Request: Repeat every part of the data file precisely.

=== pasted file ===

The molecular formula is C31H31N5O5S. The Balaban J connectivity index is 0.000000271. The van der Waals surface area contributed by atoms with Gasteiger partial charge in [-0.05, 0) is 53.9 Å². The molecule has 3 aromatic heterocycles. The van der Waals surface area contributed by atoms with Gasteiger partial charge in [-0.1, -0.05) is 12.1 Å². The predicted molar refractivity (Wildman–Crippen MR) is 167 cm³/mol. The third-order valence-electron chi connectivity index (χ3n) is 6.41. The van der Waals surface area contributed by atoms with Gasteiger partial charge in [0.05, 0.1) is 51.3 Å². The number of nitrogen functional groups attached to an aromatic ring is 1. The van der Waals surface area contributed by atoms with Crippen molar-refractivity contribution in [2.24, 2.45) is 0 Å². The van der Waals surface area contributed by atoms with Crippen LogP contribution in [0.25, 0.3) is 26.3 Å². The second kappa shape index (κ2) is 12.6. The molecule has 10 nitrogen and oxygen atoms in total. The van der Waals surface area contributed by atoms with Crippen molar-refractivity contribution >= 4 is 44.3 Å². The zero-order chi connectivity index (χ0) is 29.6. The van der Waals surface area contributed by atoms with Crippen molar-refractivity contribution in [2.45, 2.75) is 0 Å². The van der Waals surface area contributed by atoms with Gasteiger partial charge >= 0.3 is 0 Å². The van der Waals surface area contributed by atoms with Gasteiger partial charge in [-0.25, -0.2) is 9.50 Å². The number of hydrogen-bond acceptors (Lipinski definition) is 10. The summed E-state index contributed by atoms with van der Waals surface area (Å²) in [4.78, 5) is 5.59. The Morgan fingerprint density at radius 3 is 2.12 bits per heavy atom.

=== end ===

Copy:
The molecular formula is C31H31N5O5S. The Balaban J connectivity index is 0.000000271. The van der Waals surface area contributed by atoms with Gasteiger partial charge in [-0.05, 0) is 53.9 Å². The molecule has 3 aromatic heterocycles. The van der Waals surface area contributed by atoms with Gasteiger partial charge in [-0.1, -0.05) is 12.1 Å². The predicted molar refractivity (Wildman–Crippen MR) is 167 cm³/mol. The third-order valence-electron chi connectivity index (χ3n) is 6.41. The van der Waals surface area contributed by atoms with Gasteiger partial charge in [0.05, 0.1) is 51.3 Å². The number of nitrogen functional groups attached to an aromatic ring is 1. The van der Waals surface area contributed by atoms with Crippen molar-refractivity contribution in [2.24, 2.45) is 0 Å². The van der Waals surface area contributed by atoms with Crippen LogP contribution in [0.25, 0.3) is 26.3 Å². The second kappa shape index (κ2) is 12.6. The molecule has 10 nitrogen and oxygen atoms in total. The van der Waals surface area contributed by atoms with Crippen molar-refractivity contribution >= 4 is 44.3 Å². The zero-order chi connectivity index (χ0) is 29.6. The van der Waals surface area contributed by atoms with Crippen molar-refractivity contribution in [2.45, 2.75) is 0 Å². The van der Waals surface area contributed by atoms with Gasteiger partial charge >= 0.3 is 0 Å². The van der Waals surface area contributed by atoms with Gasteiger partial charge in [-0.25, -0.2) is 9.50 Å². The number of hydrogen-bond acceptors (Lipinski definition) is 10. The summed E-state index contributed by atoms with van der Waals surface area (Å²) in [4.78, 5) is 5.59. The Morgan fingerprint density at radius 3 is 2.12 bits per heavy atom.